I've recently started using syncthing, and I've run into a challenge:

I have my home folder encrypted on my laptop, and I want to sync folders from inside my home-folder. The folder is encrypted using ecryptfs (using the defaul Ubuntu "Do you want to encrypt your home-folder?" option), and, as far as I can tell it is mounted on log-in and unmounted on log-out.

So I cannot run syncthing as a boot-up service (f.ex. using supervisor).

It would need to start up on first login, and the last log-out process would have to send SIGINT to the process, wait for it to shut down and then finish the log-out process.

I've been thinking about using .bashrc and .bash_logout, but that seems finnicky to ensure it only runs on first and last logout. So I would opt-out of that.

Another option I had in mind was using kdm (which I use to log-in to the WM. KDE in this case). But that would mean it would only run during graphical log-ins. That's okay though as I only use non-graphical log-ins to troubleshoot the system. Yet, I don't know how I would do that with kdm :\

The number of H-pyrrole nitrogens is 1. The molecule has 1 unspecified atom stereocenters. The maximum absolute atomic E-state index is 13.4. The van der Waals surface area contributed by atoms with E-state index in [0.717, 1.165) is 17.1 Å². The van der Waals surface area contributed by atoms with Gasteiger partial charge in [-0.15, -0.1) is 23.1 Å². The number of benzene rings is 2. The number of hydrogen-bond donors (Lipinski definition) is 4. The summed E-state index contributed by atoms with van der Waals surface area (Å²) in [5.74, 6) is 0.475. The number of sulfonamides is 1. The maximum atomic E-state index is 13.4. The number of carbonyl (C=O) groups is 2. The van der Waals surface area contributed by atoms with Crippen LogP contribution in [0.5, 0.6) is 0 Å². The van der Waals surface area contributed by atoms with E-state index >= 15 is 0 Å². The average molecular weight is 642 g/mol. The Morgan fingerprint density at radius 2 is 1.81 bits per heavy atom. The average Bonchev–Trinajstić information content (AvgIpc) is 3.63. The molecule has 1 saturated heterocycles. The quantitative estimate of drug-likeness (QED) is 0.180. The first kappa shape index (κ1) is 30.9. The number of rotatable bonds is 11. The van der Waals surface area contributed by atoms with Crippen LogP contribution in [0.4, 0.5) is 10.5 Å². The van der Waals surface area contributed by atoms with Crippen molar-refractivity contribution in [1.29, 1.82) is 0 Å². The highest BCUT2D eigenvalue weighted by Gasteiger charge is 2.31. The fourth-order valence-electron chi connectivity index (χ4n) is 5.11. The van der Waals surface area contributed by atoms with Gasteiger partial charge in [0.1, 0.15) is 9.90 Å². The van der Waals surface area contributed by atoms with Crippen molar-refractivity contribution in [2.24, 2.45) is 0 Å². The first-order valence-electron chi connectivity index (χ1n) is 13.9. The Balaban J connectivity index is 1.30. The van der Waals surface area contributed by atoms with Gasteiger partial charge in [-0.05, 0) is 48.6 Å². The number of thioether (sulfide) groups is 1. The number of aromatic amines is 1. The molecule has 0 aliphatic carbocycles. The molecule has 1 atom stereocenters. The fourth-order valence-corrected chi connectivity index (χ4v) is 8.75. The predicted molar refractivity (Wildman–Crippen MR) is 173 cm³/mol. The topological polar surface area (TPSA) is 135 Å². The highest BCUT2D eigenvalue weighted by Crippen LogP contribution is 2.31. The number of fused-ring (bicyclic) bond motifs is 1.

Maybe there's also an option to maybe write udev triggers? But I doubt those can be used to properly shut-down syncthing as it would trigger after the device gets unmounted.

Maybe ecryptfs offers an option? But I can't find anything.

What would be the proper way to solve this? And how?


According to the KDE documentation you can configure KDE to run a script whenever a user logs off. You can check the USER environment variable to check if the user that logged out is the user you want to process. If the logged out ueer is you, you can stop the service.

When a user logs in, you should run another script to ensure that the service is running. Do the same checks here.

KDE should run the file /etc/kde3/kdm/Xstartup when logging on and /etc/kde3/kdm/Xreset when logging off, but if that doesn't work it might be set to a different location. Check /etc/kde3/kdm/kdmrc to see if the file location changed.

More alternatives can be found here: Create a logoff script/task for Linux

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